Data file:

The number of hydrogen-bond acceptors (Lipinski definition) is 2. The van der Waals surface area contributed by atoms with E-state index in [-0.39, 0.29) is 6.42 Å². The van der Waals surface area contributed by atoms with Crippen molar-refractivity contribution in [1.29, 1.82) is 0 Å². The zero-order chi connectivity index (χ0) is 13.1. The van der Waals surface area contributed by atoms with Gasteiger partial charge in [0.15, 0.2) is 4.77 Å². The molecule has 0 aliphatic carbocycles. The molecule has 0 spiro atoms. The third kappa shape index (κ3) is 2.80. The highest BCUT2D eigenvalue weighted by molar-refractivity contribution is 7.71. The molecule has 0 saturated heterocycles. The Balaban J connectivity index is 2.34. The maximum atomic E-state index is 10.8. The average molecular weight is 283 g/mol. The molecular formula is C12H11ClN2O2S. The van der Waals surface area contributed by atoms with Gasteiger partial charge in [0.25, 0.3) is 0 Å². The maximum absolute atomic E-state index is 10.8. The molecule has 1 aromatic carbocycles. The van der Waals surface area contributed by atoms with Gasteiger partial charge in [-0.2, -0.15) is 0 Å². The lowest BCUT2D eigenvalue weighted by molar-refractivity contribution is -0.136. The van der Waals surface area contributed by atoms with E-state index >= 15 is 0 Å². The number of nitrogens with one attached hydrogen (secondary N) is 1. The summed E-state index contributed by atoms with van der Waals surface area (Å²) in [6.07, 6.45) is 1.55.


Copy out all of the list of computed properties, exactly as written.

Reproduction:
The number of hydrogen-bond acceptors (Lipinski definition) is 2. The van der Waals surface area contributed by atoms with E-state index in [-0.39, 0.29) is 6.42 Å². The van der Waals surface area contributed by atoms with Crippen molar-refractivity contribution in [1.29, 1.82) is 0 Å². The zero-order chi connectivity index (χ0) is 13.1. The van der Waals surface area contributed by atoms with Gasteiger partial charge in [0.15, 0.2) is 4.77 Å². The molecule has 0 aliphatic carbocycles. The molecule has 0 spiro atoms. The third kappa shape index (κ3) is 2.80. The highest BCUT2D eigenvalue weighted by molar-refractivity contribution is 7.71. The molecule has 0 saturated heterocycles. The Balaban J connectivity index is 2.34. The maximum atomic E-state index is 10.8. The average molecular weight is 283 g/mol. The molecular formula is C12H11ClN2O2S. The van der Waals surface area contributed by atoms with Gasteiger partial charge in [0.25, 0.3) is 0 Å². The maximum absolute atomic E-state index is 10.8. The molecule has 1 aromatic carbocycles. The van der Waals surface area contributed by atoms with Gasteiger partial charge in [-0.2, -0.15) is 0 Å². The lowest BCUT2D eigenvalue weighted by molar-refractivity contribution is -0.136. The van der Waals surface area contributed by atoms with E-state index >= 15 is 0 Å². The number of nitrogens with one attached hydrogen (secondary N) is 1. The summed E-state index contributed by atoms with van der Waals surface area (Å²) in [6.07, 6.45) is 1.55.